But, what a great teaching moment for me since I run a foundation that funds research in comparative oncology (aids both people & companion animals) and cancer treatment for working dogs. I am all about health, of course, and constantly on the lookout for ways to educate.
The school psychologist in me knows that it is those irresistible photos of kittehs and puppies that draws folks in, so come past the orange doodad and meet my new Golden pupper sweetie, named for angel Gabriel, but really a devil in disguise. I just used this cutie to get my point across, posting the following to mine and my foundation's Facebook page.
My Gabriel is so predictable. He has way too much to say when he is hungry or over-tired and cranky ... just like a baby. That is when the bitey behavior comes out, the paper shredding, the attempted soft crate & cushioned mat destruction. Then he gets relegated to the metal crate with a bully stick & antler ... and nothing that can easily be destroyed. Yet, first a handful of tiny treats are thrown in so that he still thinks the crate is the cat's meow. It was just definitely one of "those" mornings lol.
I get the most wonderful behavior, though, whenever food is involved ... which has the bonus of making training so much fun. At mealtime, his West Coast Canine Life muffins (whole food home baked diet) are cut up into cubes and are used to work on fast recalls, sit, down, stay, wait, and for fun, give paw. For variety, I have bonus dessert sessions with some unique treats that I make as fun Hors d'oeuvres. It sure makes me feel good to provide The Kid with healthy, raw, grain-free, nutricious whole foods as treats.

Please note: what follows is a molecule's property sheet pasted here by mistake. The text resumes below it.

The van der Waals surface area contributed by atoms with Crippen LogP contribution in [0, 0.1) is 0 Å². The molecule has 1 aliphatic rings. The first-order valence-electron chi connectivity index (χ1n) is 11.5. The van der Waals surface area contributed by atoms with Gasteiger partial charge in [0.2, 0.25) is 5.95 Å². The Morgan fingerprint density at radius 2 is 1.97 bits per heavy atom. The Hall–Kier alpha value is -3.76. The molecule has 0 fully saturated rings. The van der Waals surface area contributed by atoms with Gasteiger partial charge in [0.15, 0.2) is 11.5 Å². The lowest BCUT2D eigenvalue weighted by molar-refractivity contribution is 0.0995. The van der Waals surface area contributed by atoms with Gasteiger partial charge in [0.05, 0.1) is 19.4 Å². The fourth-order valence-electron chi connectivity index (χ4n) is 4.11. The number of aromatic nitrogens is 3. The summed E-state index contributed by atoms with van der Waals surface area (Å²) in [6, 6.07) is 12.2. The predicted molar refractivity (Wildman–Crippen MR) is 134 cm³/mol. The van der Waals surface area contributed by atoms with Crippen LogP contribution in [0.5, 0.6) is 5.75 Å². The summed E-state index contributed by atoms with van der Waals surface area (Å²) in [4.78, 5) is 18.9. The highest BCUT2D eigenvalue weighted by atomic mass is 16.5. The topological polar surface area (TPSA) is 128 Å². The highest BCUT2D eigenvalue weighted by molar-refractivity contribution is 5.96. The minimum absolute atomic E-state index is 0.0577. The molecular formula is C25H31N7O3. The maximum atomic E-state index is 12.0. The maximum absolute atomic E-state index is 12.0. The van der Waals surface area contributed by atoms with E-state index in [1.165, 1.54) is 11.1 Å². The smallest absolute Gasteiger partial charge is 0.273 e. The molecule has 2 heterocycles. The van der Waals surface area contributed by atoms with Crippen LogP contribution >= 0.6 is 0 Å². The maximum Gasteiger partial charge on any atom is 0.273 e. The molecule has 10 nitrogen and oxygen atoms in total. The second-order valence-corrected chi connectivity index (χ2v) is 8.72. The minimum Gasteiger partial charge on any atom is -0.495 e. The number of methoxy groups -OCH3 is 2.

My latest fun Hors d'oeuvres:
1. I buy organic strawberries for myself but cut off the top 1/3 of them which includes the greens to use for Gabriel. I cut them into smaller pieces and they are fabulous as treats.
2. I take a stalk of organic celery and spread either a little organic creamy peanut butter (peanuts only for ingredients) or mild creamy goat cheese (merely goat cheese as ingredient). According to Suzi Beber, goat cheese is so much easier on the digestive system (for both us and our dogs). Amazing how many treats you can make from one stalk of celery lol.
IMPORTANT NOTE: I use organic whenever I am dealing with the Environmental Working Group's "Dirty Dozen Plus", and yet am pleased that sometimes it is okay to go with conventionally grown produce, seen in the "Clean Fifteen". You can learn more about the Environmental Working Group's research here.
It was disturbing recently when I read an article online that claimed that there wasn't any discernable difference between organic and conventional foods (titled "Organic Shmorganic").
Are these pesticides harmful to your kids? As any toxicologist will tell you, it’s the dose that makes the poison. In other words, just because both conventional and organic produce are sometimes laced with pesticides doesn’t necessarily mean that they’re doing anyone any harm.But, the Environmental Working Group was right on it, providing this excellent response.
Moyer featured EWG’s “Shopper’s Guide to Pesticides in Produce” in her Slate piece, including critiques of it by pesticide industry consultants, but she didn’t bother to ask us for our take on the issue, or to speak to any scientists who do have serious concerns about the risks pesticides can pose to children.
In light of her omissions, mistakes and general lack of curiosity, Melinda Wenner Moyer’s article has to be seen for what it is – a cautionary example of a writer who dove headlong into an important and complicated subject without much effort to gather all the facts.